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Movie Beat: “Spirit of the Game” interesting and inspirational
by Jenniffer Wardell For Iron County Today
Oct 25, 2016 | 967 views | 0 0 comments | 152 152 recommendations | email to a friend | print
Rated PG for mild thematic elements

Written and directed by J.D. Scott

Starring Kevin Sorbo, Aaron Jakubenko, Wade Briggs, Anna McGahan, Cameron Caulfield, Denise Roberts and more

Grade: Two and a half stars

History is more interesting than most people realize.

That’s evident once again in “Spirit of the Game,” a sports movie and LDS movie that manages to retain many of the simple pleasures of each genre. Though the fact that it’s based on a true story robs it of some of the clichéd story beats that sports movies like to hit, it’s a gentle, warm-hearted movie that offers a fun glimpse into church history.

Set in the 1950s, the movie follows a young basketball player from the University of Utah who, after heartbreak at home, decides to serve a mission in Australia. The people there are far more interested in sports than they are missionary work, however, and with the Olympic Games coming up, basketball is all anyone can think about. Luckily, there just happen to be some missionaries who are great at basketball, and are willing to use their skills to help get the country’s Olympic team in shape.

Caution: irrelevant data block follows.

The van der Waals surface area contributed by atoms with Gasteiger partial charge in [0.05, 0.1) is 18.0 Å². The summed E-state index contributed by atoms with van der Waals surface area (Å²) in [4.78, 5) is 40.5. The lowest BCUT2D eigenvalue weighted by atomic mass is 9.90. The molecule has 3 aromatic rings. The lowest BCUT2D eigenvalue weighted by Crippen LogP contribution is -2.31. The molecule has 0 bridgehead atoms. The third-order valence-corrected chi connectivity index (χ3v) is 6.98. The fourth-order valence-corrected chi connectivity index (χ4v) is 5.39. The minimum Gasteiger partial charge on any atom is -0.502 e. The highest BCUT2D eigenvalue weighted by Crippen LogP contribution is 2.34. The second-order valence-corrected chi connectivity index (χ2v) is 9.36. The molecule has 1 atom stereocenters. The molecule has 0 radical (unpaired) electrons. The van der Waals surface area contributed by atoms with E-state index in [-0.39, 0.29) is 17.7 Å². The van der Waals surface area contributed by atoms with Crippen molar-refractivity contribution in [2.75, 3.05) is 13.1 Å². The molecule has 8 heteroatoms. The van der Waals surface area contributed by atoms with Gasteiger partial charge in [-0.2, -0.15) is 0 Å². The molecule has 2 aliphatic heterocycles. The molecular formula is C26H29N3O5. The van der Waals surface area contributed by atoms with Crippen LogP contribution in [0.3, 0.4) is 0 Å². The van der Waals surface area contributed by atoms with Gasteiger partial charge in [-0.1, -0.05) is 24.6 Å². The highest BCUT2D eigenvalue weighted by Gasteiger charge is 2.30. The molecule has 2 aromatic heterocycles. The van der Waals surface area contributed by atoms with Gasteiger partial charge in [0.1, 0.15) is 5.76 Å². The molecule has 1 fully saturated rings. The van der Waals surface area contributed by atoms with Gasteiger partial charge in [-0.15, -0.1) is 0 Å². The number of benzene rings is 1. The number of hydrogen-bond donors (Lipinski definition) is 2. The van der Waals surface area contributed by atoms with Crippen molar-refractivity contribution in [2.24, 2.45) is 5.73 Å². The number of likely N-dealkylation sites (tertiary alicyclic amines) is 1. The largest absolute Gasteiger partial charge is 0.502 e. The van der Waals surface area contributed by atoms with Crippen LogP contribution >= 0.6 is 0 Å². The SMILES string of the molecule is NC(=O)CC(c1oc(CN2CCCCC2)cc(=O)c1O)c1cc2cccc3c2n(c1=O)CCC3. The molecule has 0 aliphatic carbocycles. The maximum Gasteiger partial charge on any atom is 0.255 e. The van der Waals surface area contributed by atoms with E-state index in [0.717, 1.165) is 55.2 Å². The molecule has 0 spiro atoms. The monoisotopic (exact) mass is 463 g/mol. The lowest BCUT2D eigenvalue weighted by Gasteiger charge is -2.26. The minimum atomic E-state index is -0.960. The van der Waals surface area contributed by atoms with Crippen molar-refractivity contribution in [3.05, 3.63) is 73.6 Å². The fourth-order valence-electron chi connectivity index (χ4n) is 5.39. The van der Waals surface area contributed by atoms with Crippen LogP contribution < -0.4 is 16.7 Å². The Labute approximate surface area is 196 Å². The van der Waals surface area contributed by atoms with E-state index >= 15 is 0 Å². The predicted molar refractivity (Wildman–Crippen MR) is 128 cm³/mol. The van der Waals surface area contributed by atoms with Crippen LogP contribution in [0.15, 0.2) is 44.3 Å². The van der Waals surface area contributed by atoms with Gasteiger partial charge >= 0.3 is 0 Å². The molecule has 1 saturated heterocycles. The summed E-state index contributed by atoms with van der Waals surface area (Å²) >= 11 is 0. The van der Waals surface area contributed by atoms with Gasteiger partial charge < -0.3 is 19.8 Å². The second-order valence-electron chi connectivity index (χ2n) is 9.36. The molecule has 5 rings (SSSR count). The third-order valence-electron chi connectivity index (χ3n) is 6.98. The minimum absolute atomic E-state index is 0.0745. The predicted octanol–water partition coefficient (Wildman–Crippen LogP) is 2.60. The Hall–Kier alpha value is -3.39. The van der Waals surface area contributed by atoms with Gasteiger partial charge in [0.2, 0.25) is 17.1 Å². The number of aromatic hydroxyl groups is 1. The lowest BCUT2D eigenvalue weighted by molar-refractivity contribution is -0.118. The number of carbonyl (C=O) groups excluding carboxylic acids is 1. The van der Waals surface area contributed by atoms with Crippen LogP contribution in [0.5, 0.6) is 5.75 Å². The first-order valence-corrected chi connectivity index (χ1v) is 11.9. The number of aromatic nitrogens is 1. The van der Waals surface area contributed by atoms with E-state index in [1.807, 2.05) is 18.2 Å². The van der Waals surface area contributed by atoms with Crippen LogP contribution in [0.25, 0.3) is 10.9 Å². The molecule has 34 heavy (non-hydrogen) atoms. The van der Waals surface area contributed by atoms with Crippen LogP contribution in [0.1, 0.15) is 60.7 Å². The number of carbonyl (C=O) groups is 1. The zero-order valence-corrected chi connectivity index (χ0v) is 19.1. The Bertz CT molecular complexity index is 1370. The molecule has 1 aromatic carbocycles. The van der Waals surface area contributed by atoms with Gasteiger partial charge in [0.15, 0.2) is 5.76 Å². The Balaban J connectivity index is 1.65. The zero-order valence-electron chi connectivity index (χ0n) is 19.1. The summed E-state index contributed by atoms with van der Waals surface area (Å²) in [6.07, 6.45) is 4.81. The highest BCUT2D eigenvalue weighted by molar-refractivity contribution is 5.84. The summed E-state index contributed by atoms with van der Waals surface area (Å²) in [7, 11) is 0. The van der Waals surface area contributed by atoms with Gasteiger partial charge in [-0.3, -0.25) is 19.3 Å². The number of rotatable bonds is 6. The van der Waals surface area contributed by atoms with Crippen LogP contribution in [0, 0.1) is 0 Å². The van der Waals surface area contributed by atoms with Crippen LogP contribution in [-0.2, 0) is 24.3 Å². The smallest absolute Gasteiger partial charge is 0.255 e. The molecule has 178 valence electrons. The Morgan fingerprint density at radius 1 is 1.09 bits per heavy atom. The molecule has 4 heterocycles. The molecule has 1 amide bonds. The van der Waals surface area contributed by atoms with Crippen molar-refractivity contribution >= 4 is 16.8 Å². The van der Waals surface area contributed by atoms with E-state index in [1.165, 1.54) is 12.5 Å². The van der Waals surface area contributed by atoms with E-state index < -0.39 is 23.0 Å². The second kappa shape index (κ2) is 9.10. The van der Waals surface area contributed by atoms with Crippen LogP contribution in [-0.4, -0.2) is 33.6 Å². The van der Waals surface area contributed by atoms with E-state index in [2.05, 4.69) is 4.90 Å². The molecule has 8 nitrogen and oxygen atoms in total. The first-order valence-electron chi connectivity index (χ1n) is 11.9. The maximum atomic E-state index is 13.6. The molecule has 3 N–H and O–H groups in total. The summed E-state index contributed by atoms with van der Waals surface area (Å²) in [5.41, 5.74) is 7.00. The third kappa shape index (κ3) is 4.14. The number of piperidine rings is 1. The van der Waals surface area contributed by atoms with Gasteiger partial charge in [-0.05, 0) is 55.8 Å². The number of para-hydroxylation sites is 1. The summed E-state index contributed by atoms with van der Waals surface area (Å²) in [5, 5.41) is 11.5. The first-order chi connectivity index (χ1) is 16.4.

Most of the cast are relative unknowns – though Kevin Sorbo shows up as the main character’s dad, continuing his inexplicable streak of being in any religious movie he can get his hands on – though their resumes are more impressive than those normally found in an LDS movie.

Aaron Jakubenko, best known for his work on the “Shannara Chronicles” TV series, is appealingly humble as lead character Delyle Condie, personable enough that you want him to succeed and emotionally complicated enough that he has a journey to go through. Wabe Briggs starts off a little awkwardly as Condie’s companion, but soon proves to have excellent chemistry with Jakubenko and a slyly subtle gift for comic timing.

The movie is far from perfect, plagued with some of the stiffness that infects a lot of smaller-budget religious movies. But there’s more grace and skill in the storytelling than in several other films from that category, and a strong sense of inspiration and wholesomeness that never crosses over the line to feeling preachy.

It also tells an interesting story well, drawing me in even though I personally don’t have the slightest interest in basketball. The movie’s approach to athletics feels like sportsmanship in its purest form, a wholesome love of the game and respect for their fellow players that would be welcome in real games today.

It’s easy to cheer for that spirit, as well as the boys who show it.

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